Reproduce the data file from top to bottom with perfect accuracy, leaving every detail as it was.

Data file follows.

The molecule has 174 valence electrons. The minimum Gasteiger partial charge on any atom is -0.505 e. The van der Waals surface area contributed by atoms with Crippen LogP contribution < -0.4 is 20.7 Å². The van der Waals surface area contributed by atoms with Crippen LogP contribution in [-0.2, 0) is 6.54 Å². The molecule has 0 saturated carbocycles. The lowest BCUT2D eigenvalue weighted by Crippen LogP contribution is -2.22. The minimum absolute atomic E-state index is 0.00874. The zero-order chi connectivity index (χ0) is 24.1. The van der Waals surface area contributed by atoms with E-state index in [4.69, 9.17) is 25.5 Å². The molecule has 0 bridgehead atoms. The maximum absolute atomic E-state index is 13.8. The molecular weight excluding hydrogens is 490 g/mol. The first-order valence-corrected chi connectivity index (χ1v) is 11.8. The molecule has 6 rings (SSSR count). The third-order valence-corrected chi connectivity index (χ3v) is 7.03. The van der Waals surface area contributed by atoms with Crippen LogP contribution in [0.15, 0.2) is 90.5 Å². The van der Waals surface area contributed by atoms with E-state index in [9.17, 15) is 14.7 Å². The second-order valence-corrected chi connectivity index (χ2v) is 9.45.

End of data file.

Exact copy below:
The molecule has 174 valence electrons. The minimum Gasteiger partial charge on any atom is -0.505 e. The van der Waals surface area contributed by atoms with Crippen LogP contribution < -0.4 is 20.7 Å². The van der Waals surface area contributed by atoms with Crippen LogP contribution in [-0.2, 0) is 6.54 Å². The molecule has 0 saturated carbocycles. The lowest BCUT2D eigenvalue weighted by Crippen LogP contribution is -2.22. The minimum absolute atomic E-state index is 0.00874. The zero-order chi connectivity index (χ0) is 24.1. The van der Waals surface area contributed by atoms with E-state index in [4.69, 9.17) is 25.5 Å². The molecule has 0 bridgehead atoms. The maximum absolute atomic E-state index is 13.8. The molecular weight excluding hydrogens is 490 g/mol. The first-order valence-corrected chi connectivity index (χ1v) is 11.8. The molecule has 6 rings (SSSR count). The third-order valence-corrected chi connectivity index (χ3v) is 7.03. The van der Waals surface area contributed by atoms with Crippen LogP contribution in [0.15, 0.2) is 90.5 Å². The van der Waals surface area contributed by atoms with E-state index in [9.17, 15) is 14.7 Å². The second-order valence-corrected chi connectivity index (χ2v) is 9.45.